Air bags didn’t deploy

Hit black ice and had a rollover off side of
embankment. Was driving a 2001 Subaru outback
and air bags didn’t deploy should they have?

Asked on February 18, 2019 under Accident Law, Utah

Answers:

S.L,. Member, California Bar / FreeAdvice Contributing Attorney

Answered 1 year ago | Contributor

If you were injured, you have claims against the manufacturer of the airbag, auto manufacturer, auto dealer where you purchased the car.
Prior to filing a lawsuit against the above parties, it may be possible to settle the case with their insurance carriers.
Notify each insurance carrier in writing that you will be filing a personal injury claim. When you complete your medical treatment and are released by the doctor or are declared by the doctor to be permanent and stationary which means having reached a point in your medical treatment where no further improvement is anticipated, obtain  your medical bills, medical reports and documentation of wage loss.
Your personal injury claim filed with the above insurance carriers should include those items.
Compensation for the medical bills is straight reimbursement.  The medical reports document your injuries and are used to determine compensation for pain and suffering which is an amount in addition to the medical bills.  Compensation for wage loss is straight reimbursement.
If the case is settled with all of the above insurance carriers, NO lawsuit is filed.
If you are dissatisfied with the settlement offers, reject them and file a lawsuit for negligence and strict liability against the above parties with whom the case has NOT settled.  If the case has settled with any of the above (airbag manufacturer, auto manufacturer, auto dealer) don't include them in the lawsuit.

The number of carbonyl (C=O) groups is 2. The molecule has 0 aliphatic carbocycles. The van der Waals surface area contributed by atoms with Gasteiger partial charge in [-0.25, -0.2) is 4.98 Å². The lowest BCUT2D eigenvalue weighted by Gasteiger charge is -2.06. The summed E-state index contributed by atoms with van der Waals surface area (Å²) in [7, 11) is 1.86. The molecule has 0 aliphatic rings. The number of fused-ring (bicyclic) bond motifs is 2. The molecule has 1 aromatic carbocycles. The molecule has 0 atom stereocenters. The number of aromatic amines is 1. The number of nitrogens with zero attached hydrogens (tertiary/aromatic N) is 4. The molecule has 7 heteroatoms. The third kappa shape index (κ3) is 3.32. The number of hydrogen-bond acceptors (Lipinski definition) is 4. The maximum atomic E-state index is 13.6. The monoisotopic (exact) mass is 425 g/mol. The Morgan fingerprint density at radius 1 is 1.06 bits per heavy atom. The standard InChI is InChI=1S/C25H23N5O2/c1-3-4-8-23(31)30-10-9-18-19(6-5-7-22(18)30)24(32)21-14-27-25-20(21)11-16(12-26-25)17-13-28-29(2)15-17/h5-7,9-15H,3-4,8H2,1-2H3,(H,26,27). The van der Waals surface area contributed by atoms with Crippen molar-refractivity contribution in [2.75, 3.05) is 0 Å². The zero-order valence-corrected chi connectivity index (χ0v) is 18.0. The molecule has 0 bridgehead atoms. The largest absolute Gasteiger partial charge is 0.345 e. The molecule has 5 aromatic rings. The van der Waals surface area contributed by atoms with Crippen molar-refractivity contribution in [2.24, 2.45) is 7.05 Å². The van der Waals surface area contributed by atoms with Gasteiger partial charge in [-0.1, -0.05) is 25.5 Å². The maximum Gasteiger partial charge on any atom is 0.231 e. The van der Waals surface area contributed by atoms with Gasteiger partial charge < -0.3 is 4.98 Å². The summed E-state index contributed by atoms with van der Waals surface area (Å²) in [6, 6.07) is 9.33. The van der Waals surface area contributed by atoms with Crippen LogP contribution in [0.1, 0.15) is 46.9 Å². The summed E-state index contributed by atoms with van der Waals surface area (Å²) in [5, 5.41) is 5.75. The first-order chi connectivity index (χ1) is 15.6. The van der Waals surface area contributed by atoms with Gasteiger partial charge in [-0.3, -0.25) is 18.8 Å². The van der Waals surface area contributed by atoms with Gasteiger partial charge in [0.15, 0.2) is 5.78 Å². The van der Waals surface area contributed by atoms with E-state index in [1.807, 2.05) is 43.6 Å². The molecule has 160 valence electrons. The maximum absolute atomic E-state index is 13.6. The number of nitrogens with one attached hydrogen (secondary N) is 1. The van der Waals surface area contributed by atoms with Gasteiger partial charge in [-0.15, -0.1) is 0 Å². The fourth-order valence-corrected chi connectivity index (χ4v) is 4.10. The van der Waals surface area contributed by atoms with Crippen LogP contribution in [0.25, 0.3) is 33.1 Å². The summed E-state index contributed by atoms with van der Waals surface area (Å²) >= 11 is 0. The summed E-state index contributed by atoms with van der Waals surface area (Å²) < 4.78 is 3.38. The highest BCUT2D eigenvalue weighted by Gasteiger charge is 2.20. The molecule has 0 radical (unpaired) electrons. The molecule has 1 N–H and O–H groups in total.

The causes of action (claims) in the lawsuit will be negligence and strict liability.  These are separate causes of action.
Negligence on the part of the airbag manufacturer is the failure to exercise due care to produce a product that is not defective.
The auto manufacturer is liable for negligence for failure to exercise due care (that degree of care that a reasonable auto manufacturer would have exercised under the same or siimilar circumstances to prevent foreseeable harm).
The auto dealer is liable for negligence for failure to exercise due care (that degree of care that a reasonable auto dealer would have exercised under the same or similar circumstances to prevent foreseeable harm).
The auto manufacturer and auto dealer are liable even if they could not have known the airbag was defective.
Strict liability against the airbag manufacturer, auto manufacturer, and auto dealer is liability whether or not due care was exercised.
If the case is NOT settled, your lawsuit for negligence and strict liability must be filed prior to the expiration of the applicable statute of limitations or you will lose your rights forever in the matter.


IMPORTANT NOTICE: The Answer(s) provided above are for general information only. The attorney providing the answer was not serving as the attorney for the person submitting the question or in any attorney-client relationship with such person. Laws may vary from state to state, and sometimes change. Tiny variations in the facts, or a fact not set forth in a question, often can change a legal outcome or an attorney's conclusion. Although AttorneyPages.com has verified the attorney was admitted to practice law in at least one jurisdiction, he or she may not be authorized to practice law in the jurisdiction referred to in the question, nor is he or she necessarily experienced in the area of the law involved. Unlike the information in the Answer(s) above, upon which you should NOT rely, for personal advice you can rely upon we suggest you retain an attorney to represent you.